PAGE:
Antonia Crane makes sure ‘Afternoon Delight’ gets strip club right
Not only does Antonia Crane know her way around a movie set, she also knows her way around a stripper pole. As someone with experience as an exotic dancer, Crane served as an expert consultant for Film Arcade’s “Afternoon Delight,” which stars Kathryn Hahn as a bored housewife who befriends a young sex worker played by Juno Temple.
Crane, 41, started dancing at age 3. The daughter of a lawyer and a paralegal, she grew up in Humboldt County, playing in the redwood forest, skiing, camping, horseback riding and cheerleading. She earned a spot in an honors program at College of the Redwoods before transferring to Mills College, where she began reading postmodern feminist theory. The sex-positive feminism of Kathy Acker, Judith Butler and others — combined with a need for cash — inspired her to launch her unconventional career as an exotic dancer, which she saw as a form of performance art.
“It’s empowering to women in a lot of ways,” she said. “I mean, it’s the best blue-collar gig out there in terms of the money that you get and the hours spent. And so you can really have a life for yourself outside the strip club.”
Since then, she’s shimmied and strutted at more than a dozen strip clubs over the last 20 years, on and off. She’s taken detours as a counselor for homeless youth, receptionist at an entertainment law firm, personal assistant to a fashion designer and waitress.
Crane earned her MFA in creative writing from Antioch University, and she teaches young wordsmiths at UC San Diego and at Woodcraft Rangers, which offers after-school programs for inner-city teens. She also contributes a sex column to the Rumpus, an alternative pop culture website, and has penned a forthcoming memoir titled “Spent.”
“There’s a lot of judgment from the world about someone who has clocked many years as an exotic dancer or whatever,” she said. “What would be empowering is if that changed.”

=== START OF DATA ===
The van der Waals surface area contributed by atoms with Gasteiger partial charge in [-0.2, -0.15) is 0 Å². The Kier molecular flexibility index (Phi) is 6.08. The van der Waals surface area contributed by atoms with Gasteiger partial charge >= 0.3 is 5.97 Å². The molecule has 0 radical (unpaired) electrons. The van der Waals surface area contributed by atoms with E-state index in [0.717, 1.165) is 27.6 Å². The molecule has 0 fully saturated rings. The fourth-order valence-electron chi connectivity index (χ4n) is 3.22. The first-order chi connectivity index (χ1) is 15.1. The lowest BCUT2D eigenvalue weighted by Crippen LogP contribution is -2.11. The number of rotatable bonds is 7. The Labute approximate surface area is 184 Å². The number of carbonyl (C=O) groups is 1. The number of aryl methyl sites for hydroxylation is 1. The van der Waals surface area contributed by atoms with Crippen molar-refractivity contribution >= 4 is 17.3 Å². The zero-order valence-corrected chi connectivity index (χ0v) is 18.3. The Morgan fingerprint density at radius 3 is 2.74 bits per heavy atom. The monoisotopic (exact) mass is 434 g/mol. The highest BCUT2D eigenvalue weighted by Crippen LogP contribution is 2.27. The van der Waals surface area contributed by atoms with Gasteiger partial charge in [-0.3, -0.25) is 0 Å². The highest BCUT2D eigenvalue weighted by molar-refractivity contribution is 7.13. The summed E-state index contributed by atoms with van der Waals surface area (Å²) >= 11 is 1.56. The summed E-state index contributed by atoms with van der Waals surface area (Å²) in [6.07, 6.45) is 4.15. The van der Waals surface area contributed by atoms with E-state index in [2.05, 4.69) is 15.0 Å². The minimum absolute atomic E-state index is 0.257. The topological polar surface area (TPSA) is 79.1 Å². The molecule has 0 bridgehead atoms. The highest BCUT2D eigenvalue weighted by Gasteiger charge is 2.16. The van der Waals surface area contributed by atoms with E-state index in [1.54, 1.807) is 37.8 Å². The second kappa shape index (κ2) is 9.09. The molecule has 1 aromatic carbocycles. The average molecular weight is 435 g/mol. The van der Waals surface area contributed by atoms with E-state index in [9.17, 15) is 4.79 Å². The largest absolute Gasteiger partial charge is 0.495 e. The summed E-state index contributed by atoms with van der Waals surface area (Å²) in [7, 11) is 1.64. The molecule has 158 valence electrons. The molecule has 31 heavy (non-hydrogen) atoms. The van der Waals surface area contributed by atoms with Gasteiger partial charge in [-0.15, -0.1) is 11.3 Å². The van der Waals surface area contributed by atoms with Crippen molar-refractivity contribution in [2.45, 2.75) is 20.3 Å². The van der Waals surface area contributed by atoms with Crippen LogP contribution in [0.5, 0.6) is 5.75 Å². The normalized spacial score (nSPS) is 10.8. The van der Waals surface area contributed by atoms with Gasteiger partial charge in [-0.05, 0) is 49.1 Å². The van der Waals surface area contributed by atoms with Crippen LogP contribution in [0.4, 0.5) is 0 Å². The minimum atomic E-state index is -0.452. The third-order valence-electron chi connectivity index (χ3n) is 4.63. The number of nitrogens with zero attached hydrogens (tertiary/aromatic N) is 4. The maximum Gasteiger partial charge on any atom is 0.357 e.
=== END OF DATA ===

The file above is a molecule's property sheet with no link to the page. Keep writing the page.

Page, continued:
Solo way, duo way: Crane met Jill Soloway, writer-director of “Afternoon Delight,” at a literary reading in San Francisco a few years ago, and they started going on walks. “She drew on my experience to help her figure out the criteria to create authenticity of how sex workers are portrayed in her screenplay,” said Crane. They often returned to the question: Does a sex worker have a responsibility to a client’s wife or girlfriend? “I don’t really have a clear-cut answer,” said Crane. “But the great thing about ‘Afternoon Delight’ is that it’s the woman that goes into the secret world and has a connection with a dancer that is not within the acceptable parameters of her marriage.”
Stripper strut: For the film’s strip club scene, Crane hired 15 dancers. “Because I was able to hire actual strippers, people who had been fetish models and friends of mine, they were really in their sexual bodies and knew how to walk and move and stand in the strip club,” she said. “I also went on Model Mayhem [a website for professional models], but I had to really work with them and help them be sexual. I would tell them: uncross your arms, chest up, chin out and catch the eye of a client across the room. It’s a confidence and a welcoming attitude. But it’s more than that: It’s actually making a genuine connection with a human being.” Crane also walked the walk herself as an extra in the film.
Clothes make the woman: The wardrobe department consulted Crane about the best way to clothe the strippers to express Soloway’s vision. “The other girls represented this raw, sensual world of the strip club, and so we wanted to do a lot of black and red and animal prints and green,” said Crane. “And with Juno Temple’s character, McKenna, she was the angel and the whore all wrapped into one. She’s blond and in pink and white and ribbons but super sexy and really sexually embodied.”
Sexual healing: Some sex workers sell sex; others inhabit grayer areas ranging from exotic dancing to fetish photography. “I like the term ‘sex worker’ because it’s inclusive of every person who works in the adult entertainment industry, and that term is neither condemning nor romantic,” said Crane. She added, “Sex workers are healers. McKenna was a healer, and kind of an innocent healer. She was trying to help [Hahn’s character] Rachel, and she was trying to heal Rachel. And I thought that was handled really beautifully.”
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